Brothers Aleksander and Bård Farsted founded eZ Systems with a strong belief in open source in 1999. At that time, there were no scalable open source business models, so they developed and pioneered their own while developing eZ Publish, an Enterprise Content Management System.

  • Funding

    • How to increase donations to an open source project

      Lots of open source projects raise money from their user communities by soliciting donations. Most open source projects will have the ‘Support’ or ‘Make a Donation’ button on their home page or download page. At Eclipse we have had the Friend of Eclipse program for a number of years to solicit financial support for our community.

      Earlier this year, we started looking for ways to increase the number of users making donations. We have millions of people downloading Eclipse but very few making donations. Inspired by Ubuntu’s new donation page and Mozilla’s download page we changed where and how we asked users to make the donation.

  • FSF/FSFE/GNU/SFLC

    • Photos and numbers from LibrePlanet

      The involvement and energy of the free software community make LibrePlanet what it is: brilliant and passionate people coming together around software freedom, drinking lots of coffee and forging the future of our movement. This year, we particularly appreciated your contributions to the theme of “Commit Change”: a focus on making connections to other movements and building diversity within free software.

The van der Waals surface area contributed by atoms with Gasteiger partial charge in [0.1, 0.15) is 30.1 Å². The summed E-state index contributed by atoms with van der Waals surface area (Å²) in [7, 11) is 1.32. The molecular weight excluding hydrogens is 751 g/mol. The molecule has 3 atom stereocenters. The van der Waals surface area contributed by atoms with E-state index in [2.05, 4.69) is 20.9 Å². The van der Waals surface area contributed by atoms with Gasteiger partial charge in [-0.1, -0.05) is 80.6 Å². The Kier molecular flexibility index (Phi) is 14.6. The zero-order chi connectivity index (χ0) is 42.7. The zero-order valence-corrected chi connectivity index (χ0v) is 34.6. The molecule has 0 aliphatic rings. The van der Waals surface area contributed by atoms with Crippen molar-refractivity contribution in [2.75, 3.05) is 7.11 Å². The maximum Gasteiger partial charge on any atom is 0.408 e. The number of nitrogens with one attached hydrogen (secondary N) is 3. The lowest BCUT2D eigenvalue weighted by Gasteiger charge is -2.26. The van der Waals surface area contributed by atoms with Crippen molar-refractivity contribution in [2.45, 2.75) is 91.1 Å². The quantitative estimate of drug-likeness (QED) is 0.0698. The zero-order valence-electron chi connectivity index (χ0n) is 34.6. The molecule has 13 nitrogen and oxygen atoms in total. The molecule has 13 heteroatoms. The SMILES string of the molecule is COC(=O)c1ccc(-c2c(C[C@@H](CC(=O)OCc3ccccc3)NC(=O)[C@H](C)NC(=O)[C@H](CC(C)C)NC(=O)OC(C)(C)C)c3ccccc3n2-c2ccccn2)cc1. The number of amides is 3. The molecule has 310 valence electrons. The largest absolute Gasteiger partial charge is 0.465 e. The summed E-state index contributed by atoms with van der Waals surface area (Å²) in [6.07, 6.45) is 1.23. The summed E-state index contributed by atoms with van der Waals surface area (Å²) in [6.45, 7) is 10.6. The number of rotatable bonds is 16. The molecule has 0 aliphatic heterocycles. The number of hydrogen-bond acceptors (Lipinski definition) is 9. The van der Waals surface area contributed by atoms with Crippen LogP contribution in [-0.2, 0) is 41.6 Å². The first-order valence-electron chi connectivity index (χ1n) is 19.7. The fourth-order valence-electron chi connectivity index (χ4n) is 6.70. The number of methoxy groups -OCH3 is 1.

• Public Services/Government

    • Open Source for America Announces New Leadership

      Open Source for America (OSFA), an organization promoting the use of open source technologies in the U.S. federal government, today announced the election of Deb Bryant and Kane McLean as co-chairs of the organization.

  • Openness/Sharing

  • Programming

    • VB or Qt Whats the difference?

      So back to the title of this article. VB or Qt Whats the difference? As far as I am concerned one is based on BASIC and one is based on C++. Apart from that they are both as easy to use and program with and both are very graphically rich. Oh, one more thing. Qt is cross platform while VB is not. This means that your program done with Qt can work on Linux, Windows, MacOSx, Android, IOs (iPhone, etc.), Symbian, Maemo, Unix or even different CPU architectures like ARM and x86 platforms. VB can only work on Windows.

Leftovers